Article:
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Unformatted text preview: 68 CHAPTER 4. DISCRETE RANDOM VARIABLES Formula 4.3: Hypergeometric X ∼ H ( r , b , n ) X = the number of items from the group of interest that are in the chosen sample. X may take on the values x = 0, 1, ..., up to the size of the group of interest. (The minimum value for X may be larger than 0 in some instances.) r = the size of the group of interest (first group) b = the size of the second group n = the size of the chosen sample. n ≤ r + b The mean is: μ = nr r + b The standard deviation is: σ = r rbn ( r + b + n ) ( r + b ) 2 ( r + b 1 ) Formula 4.4: Poisson X ∼ P( μ ) X = the number of occurrences in the interval of interest X takes on the values x = 0, 1, 2, 3, ... The mean μ is typically given. ( λ is often used as the mean instead of μ .) When the Poisson is used to approximate the binomial, we use the binomial mean μ = np . n is the binomial number of trials. p = the probability of a success for each trial. This formula is valid when n is "large" and p "small" (a general rule is that n should be greater than or equal to 20 and p should be less than or equal to 0.05). If n is large enough and p is small enough then the Poisson approximates the binomial very well. The standard deviation isbinomial very well....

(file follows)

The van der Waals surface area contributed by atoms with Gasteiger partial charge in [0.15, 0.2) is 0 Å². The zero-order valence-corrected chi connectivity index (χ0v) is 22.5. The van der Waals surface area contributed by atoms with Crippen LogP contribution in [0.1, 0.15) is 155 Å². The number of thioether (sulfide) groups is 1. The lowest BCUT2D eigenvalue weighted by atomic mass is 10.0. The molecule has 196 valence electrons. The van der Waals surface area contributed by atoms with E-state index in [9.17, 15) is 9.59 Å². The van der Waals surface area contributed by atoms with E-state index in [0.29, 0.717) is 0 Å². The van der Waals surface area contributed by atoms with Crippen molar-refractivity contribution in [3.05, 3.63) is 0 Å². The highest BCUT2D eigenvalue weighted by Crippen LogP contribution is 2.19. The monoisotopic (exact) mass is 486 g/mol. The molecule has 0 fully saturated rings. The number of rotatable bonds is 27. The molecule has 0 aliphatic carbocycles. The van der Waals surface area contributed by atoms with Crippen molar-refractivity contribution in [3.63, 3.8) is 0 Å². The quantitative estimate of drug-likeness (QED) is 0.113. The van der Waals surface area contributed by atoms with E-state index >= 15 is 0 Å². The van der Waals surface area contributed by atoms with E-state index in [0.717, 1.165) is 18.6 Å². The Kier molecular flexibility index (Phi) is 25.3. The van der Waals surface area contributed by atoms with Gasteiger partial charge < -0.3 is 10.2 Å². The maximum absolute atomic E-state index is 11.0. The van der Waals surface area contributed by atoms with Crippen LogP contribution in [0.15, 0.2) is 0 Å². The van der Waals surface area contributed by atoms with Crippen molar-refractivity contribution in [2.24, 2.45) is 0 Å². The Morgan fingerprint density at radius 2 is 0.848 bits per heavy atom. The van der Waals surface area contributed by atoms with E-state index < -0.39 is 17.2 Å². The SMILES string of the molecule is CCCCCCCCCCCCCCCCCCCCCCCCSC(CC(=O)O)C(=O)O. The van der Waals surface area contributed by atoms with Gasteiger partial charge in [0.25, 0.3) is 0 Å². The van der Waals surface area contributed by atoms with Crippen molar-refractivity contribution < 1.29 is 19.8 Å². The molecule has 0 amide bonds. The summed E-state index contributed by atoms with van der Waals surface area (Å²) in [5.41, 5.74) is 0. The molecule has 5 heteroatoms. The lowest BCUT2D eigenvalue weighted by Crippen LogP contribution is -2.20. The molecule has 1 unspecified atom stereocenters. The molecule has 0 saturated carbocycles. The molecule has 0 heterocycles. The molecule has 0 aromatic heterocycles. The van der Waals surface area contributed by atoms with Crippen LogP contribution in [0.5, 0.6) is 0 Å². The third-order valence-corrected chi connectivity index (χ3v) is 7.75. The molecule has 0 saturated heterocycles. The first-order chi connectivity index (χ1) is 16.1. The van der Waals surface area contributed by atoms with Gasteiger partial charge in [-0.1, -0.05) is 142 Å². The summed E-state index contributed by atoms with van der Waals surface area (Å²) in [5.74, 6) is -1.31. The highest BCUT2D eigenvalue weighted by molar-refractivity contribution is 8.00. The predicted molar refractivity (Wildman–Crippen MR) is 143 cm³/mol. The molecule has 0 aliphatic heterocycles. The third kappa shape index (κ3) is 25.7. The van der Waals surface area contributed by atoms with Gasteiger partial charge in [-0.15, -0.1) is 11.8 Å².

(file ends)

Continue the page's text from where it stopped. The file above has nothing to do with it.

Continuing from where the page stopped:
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 Fall '08
 Ripol
 Statistics, Probability theory, Hypergeometric

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